Keep On Top Of New Canadian Laws With LexisNexis

Attention fellow Canadians! Did you know that there were a number of new laws that went into effect on January 1, 2016? Take a look at some of the biggest changes that have happened so far this year:

Tax Breaks for Winter Tires in Ontario
Thanks to a new legislation from the Liberal government, insurance companies now have to offer some sort of discount to drivers who install winter tires on all four wheels of their car.

Pedestrians Have More Protection
Previous laws stated that motorists had the right to pass crossovers and school crossings as long as pedestrians were not in the path of their car. Now, however, drivers have to yield the entire road to pedestrians and wait until they’ve completely crossed to the other side of the street before going ahead. Otherwise they could be fined $150 to $500.

Keep On Top Of New Canadian Laws With LexisNexis

Higher Distracted Driving Penalties for Alberta
Speaking of new driving laws, Alberta drivers will face tougher penalties if they’re caught using a cell phone. Distracted drivers can now face a maximum penalty of three demerit points and a fine of $287.

New Dress Codes for Montreal Cabbies
Thanks to a new law passed by city council, Montreal cab drivers will have to wear dark pants or shorts and a white shirt when they’re on the clock.

Employee Coverage for PTSD in Manitoba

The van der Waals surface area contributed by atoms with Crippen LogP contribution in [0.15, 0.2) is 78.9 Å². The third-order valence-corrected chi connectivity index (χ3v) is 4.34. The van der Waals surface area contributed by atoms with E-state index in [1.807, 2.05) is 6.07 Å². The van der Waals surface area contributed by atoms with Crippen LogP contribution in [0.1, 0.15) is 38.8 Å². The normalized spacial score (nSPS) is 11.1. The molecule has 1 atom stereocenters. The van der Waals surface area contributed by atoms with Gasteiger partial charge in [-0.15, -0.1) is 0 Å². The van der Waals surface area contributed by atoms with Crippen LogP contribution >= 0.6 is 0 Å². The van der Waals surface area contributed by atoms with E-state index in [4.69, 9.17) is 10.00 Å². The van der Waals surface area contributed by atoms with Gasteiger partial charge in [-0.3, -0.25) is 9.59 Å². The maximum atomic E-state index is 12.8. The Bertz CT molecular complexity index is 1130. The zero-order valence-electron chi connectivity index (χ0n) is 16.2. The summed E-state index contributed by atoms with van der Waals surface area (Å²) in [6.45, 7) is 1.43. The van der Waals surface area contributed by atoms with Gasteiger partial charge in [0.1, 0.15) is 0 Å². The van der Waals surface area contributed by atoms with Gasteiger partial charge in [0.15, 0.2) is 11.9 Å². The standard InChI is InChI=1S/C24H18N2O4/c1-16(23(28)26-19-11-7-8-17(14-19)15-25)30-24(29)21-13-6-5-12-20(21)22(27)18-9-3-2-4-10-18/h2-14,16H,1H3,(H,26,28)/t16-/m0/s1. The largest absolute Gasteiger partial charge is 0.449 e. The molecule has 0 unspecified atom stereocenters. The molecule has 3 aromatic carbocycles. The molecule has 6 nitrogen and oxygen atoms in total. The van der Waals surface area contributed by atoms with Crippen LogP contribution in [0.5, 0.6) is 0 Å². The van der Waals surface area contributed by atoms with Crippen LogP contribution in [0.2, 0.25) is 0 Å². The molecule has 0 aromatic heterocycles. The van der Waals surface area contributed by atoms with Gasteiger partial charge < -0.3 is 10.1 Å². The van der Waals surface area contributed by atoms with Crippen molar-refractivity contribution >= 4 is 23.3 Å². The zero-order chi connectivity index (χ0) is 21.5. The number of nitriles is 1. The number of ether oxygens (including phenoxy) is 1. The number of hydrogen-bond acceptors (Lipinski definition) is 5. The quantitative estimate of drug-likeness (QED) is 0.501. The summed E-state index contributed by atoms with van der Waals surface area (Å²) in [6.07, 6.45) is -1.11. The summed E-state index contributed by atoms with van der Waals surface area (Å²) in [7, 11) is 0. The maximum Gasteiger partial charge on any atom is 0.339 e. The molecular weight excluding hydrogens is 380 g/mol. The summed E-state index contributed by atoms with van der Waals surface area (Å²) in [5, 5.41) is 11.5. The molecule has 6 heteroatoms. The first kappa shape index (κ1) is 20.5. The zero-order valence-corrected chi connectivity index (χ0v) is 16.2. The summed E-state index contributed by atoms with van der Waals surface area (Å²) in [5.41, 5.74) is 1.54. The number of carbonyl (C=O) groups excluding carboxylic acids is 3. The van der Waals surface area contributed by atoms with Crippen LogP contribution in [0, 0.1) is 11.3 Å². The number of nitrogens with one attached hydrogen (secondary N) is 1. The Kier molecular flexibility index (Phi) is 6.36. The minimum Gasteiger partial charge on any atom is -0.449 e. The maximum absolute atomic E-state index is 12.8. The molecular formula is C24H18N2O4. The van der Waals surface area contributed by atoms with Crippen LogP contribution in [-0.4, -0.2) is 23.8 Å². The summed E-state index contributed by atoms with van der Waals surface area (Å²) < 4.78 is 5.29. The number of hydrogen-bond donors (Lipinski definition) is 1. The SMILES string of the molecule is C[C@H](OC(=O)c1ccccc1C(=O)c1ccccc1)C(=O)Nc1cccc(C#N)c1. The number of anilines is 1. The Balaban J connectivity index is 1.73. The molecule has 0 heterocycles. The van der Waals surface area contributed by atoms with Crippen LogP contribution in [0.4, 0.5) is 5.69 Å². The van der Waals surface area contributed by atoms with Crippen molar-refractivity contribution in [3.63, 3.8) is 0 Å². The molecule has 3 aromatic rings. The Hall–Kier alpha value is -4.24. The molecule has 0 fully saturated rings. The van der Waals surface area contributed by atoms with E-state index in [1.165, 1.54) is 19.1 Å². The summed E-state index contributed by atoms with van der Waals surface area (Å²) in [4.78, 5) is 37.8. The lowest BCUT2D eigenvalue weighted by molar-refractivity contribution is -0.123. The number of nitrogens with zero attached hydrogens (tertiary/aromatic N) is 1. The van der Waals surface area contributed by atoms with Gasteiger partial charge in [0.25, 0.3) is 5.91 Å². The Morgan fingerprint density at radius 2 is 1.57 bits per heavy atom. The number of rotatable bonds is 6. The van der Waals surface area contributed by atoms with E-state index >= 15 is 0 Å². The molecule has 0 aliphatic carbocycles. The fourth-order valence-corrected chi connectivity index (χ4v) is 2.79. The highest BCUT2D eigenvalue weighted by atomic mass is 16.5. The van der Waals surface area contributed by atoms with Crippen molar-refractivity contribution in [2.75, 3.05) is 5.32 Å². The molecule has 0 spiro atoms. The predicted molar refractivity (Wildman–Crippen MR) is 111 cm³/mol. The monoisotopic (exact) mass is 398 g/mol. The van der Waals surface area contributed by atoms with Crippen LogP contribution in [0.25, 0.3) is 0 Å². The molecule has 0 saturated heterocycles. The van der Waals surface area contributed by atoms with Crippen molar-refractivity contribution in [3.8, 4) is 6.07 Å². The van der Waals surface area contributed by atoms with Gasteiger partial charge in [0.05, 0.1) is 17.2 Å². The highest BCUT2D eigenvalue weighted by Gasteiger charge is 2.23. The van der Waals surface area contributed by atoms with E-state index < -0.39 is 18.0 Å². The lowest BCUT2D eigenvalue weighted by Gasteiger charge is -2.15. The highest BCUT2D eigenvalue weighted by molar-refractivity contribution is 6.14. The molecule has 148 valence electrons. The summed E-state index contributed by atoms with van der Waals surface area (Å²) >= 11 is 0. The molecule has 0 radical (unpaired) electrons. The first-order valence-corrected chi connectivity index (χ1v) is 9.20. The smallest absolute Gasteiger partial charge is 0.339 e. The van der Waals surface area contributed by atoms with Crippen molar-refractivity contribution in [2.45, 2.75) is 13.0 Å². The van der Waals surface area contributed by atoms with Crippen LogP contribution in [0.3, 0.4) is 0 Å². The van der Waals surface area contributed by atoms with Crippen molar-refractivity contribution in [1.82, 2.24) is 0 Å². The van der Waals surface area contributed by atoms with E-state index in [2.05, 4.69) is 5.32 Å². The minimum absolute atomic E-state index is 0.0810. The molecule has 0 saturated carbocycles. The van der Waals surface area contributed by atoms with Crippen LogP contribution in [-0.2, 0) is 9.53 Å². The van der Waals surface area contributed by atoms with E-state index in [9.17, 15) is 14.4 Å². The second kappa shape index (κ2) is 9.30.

Manitoba now recognizes PTSD as a work-related illness, so employees can access coverage for it through the Workers Compensation Board. Best of all, this new legislation applies to all workers in the province, meaning that nurses and retail workers can seek the same coverage as firefighters and first responders.

No Flavoured Tobacco Sales in New Brunswick
New Brunswick has banned selling flavoured tobacco products outright this year. Residents under the age of 19 are also prohibited from purchasing e-cigarettes and e-juices.

The Ontario government was planning on banning vaping and using e-cigarettes in public this year, however announced later that the ban would be delayed. Like New Brunswick, you can’t purchase e-cigarettes in Ontario unless you’re 19 or older. But there are no restrictions (yet) on where adults can use them in Ontario.

Understanding and being aware of new legislation as it comes into play in your province is important for every citizen, especially those who are law professionals. Did you know that LexisNexis has a Quicklaw program that provides legal research tools and comprehensive resources at your fingertips? Whether you’re looking over new laws or want to learn more about past court decisions and legislations, LexisNexis Quicklaw program provides tailored content and full-text court decisions dating back as far as the 1800s. Plus, it also offers secondary content, the opportunity to seek validation for the authority of your case, and a Canadian legal terminology dictionary that you can search for the meaning of Canadian law words and phrases.

Visit the LexisNexis website to learn more about this program and how it can help your legal research needs.

Article imagery thanks to Boom 97.3

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